A/V Room









Bad Boys 2 (15)

Review by: Jack Foley | Rating: Two

DVD SPECIAL FEATURES: Seven deleted scenes; 19 production diaries; 6 scene deconstructions. Stunts featurette; Visual effects featurette; 12 script to storyboard comparisons; Jay-Z 'La-La-La' music video.

EIGHT years ago, super-producer, Jerry Bruckheimer, assembled a little-known director, Michael Bay, and two rising black stars, in Will Smith and Martin Lawrence, and created one of the most popular adult action thrillers of recent years, in Bad Boys.

Yet while Bruckheimer has been trying to reunite the team for the inevitable sequel ever since, it seems the wait may not have been worth it. In the interim period, Smith has had his day (and lost it, according to some), Lawrence is more usually associated with stinkers, and the Bay/Bruckheimer collaboration has delivered some of the worst examples of the action movie genre, with the likes of Armageddon and Pearl Harbor.

Little wonder, then, to find that US critics savaged Bad Boys 2 when it was released at the height of the blockbuster season, with one referring to it as ‘the cinematic equivalent of toxic waste’.

What is surprising, however, given the word from America, is just how much fun the film actually is, coming packed with the same outrageous humour and set pieces that helped to make the original so striking.

At nearly two and a half hours, the film is a tad excessive, while Bay’s directorial style is, quite literally, no holds-barred. His camera never stops moving, and gets just about everywhere (up women’s skirts, through the walls of buildings, and even from the barrel of a gun, into a bad guy’s head), much of which makes the violence appear pornographic.

It also comes packed with expletives, a ridiculously high body count, a flimsy excuse for a plot, and pushes the boundaries of bad taste; but then it is called Bad Boys, not nice guys, and it is about two cops who seldom work by the book.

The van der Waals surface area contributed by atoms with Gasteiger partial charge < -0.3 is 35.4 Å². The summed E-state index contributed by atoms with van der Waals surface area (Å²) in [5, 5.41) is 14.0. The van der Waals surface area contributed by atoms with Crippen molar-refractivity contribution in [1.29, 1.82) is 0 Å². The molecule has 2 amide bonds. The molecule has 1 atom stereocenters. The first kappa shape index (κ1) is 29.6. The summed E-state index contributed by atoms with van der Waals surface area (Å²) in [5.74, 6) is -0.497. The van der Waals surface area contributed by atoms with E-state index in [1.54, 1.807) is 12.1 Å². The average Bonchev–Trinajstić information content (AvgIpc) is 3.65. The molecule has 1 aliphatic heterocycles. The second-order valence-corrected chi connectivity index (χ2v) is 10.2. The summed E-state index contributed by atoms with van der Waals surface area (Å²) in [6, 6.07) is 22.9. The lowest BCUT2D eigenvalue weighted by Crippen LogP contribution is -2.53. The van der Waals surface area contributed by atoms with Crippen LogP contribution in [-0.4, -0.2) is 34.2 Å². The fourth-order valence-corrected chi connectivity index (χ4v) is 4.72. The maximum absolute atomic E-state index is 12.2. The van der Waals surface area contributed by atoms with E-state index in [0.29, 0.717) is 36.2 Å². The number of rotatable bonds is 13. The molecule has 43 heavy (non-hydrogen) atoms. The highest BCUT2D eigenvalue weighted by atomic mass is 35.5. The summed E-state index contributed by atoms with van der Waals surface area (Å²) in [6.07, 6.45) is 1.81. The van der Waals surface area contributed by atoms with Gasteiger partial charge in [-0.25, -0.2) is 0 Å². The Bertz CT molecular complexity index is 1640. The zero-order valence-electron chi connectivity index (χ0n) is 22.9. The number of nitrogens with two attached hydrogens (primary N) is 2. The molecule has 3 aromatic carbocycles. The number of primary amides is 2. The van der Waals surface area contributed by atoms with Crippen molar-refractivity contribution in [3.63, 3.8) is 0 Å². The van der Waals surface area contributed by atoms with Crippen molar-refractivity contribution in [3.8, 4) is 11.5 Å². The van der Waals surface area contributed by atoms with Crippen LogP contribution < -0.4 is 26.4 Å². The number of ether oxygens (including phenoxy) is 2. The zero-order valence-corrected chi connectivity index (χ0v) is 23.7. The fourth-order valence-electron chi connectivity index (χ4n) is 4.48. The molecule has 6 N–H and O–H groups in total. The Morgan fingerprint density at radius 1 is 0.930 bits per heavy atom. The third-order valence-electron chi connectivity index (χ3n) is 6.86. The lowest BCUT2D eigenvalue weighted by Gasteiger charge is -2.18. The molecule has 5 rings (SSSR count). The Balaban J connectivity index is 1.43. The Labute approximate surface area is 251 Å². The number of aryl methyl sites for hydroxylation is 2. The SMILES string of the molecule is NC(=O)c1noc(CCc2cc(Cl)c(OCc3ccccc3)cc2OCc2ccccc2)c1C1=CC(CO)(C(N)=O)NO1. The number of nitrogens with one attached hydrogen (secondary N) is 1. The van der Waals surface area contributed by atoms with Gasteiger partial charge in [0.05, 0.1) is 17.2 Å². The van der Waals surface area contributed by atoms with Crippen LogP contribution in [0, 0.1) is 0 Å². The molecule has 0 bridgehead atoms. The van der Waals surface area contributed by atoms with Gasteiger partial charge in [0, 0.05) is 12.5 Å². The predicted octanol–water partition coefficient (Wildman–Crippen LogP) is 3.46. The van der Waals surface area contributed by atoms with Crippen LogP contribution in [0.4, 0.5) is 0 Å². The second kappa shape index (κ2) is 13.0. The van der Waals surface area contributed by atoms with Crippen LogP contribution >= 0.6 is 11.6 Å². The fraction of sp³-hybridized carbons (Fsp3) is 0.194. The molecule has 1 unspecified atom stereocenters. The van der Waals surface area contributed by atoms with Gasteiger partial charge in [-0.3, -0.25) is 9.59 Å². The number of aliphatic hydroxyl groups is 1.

And while Bay’s obtrusive style may be a slap in the face to more serious subject matter, such as the end of the world, or the events at Pearl Harbor, this is only really about having fun, and upping the excitement - for if Bruckheimer had set out to make one of the most outlandish action films ever, then he damn near succeeds.

Bad Boys 2 is a beast of a movie, a feast of carnage that never knows when to stop. Yet for all of its failings, it delivers what is required from its core audience - more of the same, only louder and more spectacular.

Smith and Lawrence continue their partnership as before, constantly bickering along the way to busting a ruthless drug lord, played by Jordi Molla, and stemming the flow of designer ecstasy that is flooding the Miami streets. To spice things up a little, Smith also falls for Lawrence’s younger sister, Gabrielle Union, who is working undercover for the DEA, and finds herself caught in the crossfire between cops and drug dealers.

But the plot plays second fiddle to the jokes and the action, some of which has to be seen to be believed.

While many of the proceedings have an air of familiarity about them, in that they revisit scenarios from the original, and even run out of ideas halfway through, there is no denying that Bay has a flair for creating destruction, and boy does he excel in this area.

A car chase, early on, has to rate among the most breathtaking ever filmed, while several of the gunfights are bone-crunchingly realistic, and there is very little time to draw breath in between each set piece.

Smith and Lawrence are also on good form, picking up their chemistry pretty much where it left off, while most of the scenarios - while blatantly obvious - almost always succeed in raising a chortle.

And while the violence seems a little strong for a 15 certificate (with body parts making an over-frequent appearance), it is so cartoonish, given the ludicrous nature of proceedings, that you should be having too much fun to notice.

Bad Boys 2 won’t win any awards for subtlety or creativity, but then it was never designed to be anything less than a Saturday night crowd-pleaser - a goal which it achieves in grand fashion. Fans should have a riot.

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